‘This is not Florida … This is Minnesota’

Author and journalist Jay Weiner is coming to the U to promote his book.

Andre Eggert

When Roger Magnuson, one of Norm ColemanâÄôs lawyers during the 2008 Senate recount, began drawing parallels between that case and the Florida recount during the 2000 presidential election, Justice Paul H. Anderson  was quick to interrupt him.
âÄúCounsel âĦ I know youâÄôve been to Florida,âÄù Anderson said. âÄúThis is not Florida, and IâÄôm just not terribly receptive to you telling us that weâÄôre going to Florida âĦ This is Minnesota, weâÄôve got a case in Minnesota. Argue the case in Minnesota.âÄù
Magnuson had worked on George W. Bush âÄôs Florida recount case, which took 36 days. The Coleman-Franken recount took 35 weeks.
Nearly two years after Election Day 2008, Jay Weiner, who covered the recount for MinnPost.com, has now released his book âÄúThis Is Not Florida: How Al Franken Won The Minnesota Senate Recount,âÄù which has the behind-the-scenes details of the longest and most expensive recount in American history.
WeinerâÄôs political reporting began shortly after he took a buyout at the Star Tribune and moved to MinnPost, where he covered the 2008 Summer Olympics in Beijing. After coming back, Weiner said he was asked to cover the recount.
âÄúAt the time when they said, âÄòWould you like to do a recount?âÄô I thought it would last a couple of weeks,âÄù Weiner said. âÄúI didnâÄôt know what a recount was going to look like.âÄù
The book, at 221 pages, follows Marc Elias, who was FrankenâÄôs head lawyer, and the actions taken by both sides.
âÄúItâÄôs a fly on the wall, insidersâÄô look at decisions made âÄî and decisions not made âÄî by lawyers on both sides,âÄù Weiner said.
The title comes from part of the recount trial at the Minnesota Supreme Court.
The book breaks the proceedings down to the examination of single votes, including Donald SimmonsâÄô.
Simmons cast an absentee ballot on Oct. 29, days before the election.
Everything about the ballot seemed correct, except for the fact that Simmons was dead by the time proceedings started, according to state health records.
By law, he had to be alive at some point on Nov. 4 in order for his ballot to be counted.
The court later found that Simmons had died on Thanksgiving Day, which validated his vote.
Glenn Altschuler, the vice president of University Relations at Cornell University, reviewed the book for the Star Tribune and gave it a mostly positive review.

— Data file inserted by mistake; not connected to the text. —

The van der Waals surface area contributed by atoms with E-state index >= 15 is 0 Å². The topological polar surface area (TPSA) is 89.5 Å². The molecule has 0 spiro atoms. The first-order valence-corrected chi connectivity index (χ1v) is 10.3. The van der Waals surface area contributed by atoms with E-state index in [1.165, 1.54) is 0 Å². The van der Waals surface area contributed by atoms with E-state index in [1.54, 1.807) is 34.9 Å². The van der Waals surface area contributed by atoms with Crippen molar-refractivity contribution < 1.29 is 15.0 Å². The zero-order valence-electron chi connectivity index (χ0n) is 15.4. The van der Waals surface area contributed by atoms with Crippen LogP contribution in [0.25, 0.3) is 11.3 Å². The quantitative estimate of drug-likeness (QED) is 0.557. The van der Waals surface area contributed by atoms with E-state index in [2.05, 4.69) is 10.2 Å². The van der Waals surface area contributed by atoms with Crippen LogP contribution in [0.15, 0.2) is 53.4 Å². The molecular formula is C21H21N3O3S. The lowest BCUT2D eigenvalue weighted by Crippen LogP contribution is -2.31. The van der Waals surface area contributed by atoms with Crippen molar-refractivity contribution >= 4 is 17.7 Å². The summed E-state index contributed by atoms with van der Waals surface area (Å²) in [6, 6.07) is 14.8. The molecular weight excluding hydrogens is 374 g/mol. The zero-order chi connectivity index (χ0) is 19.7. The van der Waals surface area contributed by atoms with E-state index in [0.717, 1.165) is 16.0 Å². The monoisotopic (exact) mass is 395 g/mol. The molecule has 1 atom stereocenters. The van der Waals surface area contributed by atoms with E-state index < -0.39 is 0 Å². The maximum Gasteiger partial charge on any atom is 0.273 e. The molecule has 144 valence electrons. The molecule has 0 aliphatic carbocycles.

Though Altschuler lives on the east coast, he said the book was still relevant and dismissed the idea that the recount was a state issue.
âÄúThis was a drama played out on the national as well as the state scene almost hour-by-hour,âÄù he said.
There are some significant similarities between sports and politics, Weiner said. But he added that âÄúobviously, politics and the determination of the 60th, filibuster-proof senator in the U.S. Senate is significantly more important than whether the Twins beat the Oakland AâÄôs last Thursday.âÄù
Weiner briefly taught a sports journalism class at the University of Minnesota.
Mark Wollemann, the assistant sports editor and WeinerâÄôs supervisor when he worked at the Star Tribune, said this book isnâÄôt so much Weiner delving into political reporting as much as WeinerâÄôs urge to find the story within the story.
âÄúJay was always the kind of person who would be incredibly diligent,âÄù Wollemann said. âÄúI think that writing this book was just an extension of his work as a reporter. It was a fascinating Minnesota story.âÄù
Weiner said the book will appeal to political and election âÄújunkies,âÄù but he hopes it has more general appeal.
âÄúThis is a quick read, a fun read that will give people real insights into the longest, largest, most expensive recount in American history.âÄù
âÄú[I] donâÄôt want to make things dreary and have students pull their hair out and fall asleep,âÄù he said.
At 4 p.m. Thursday, Weiner will be at the Coffman Union Bookstore for a discussion and book signing.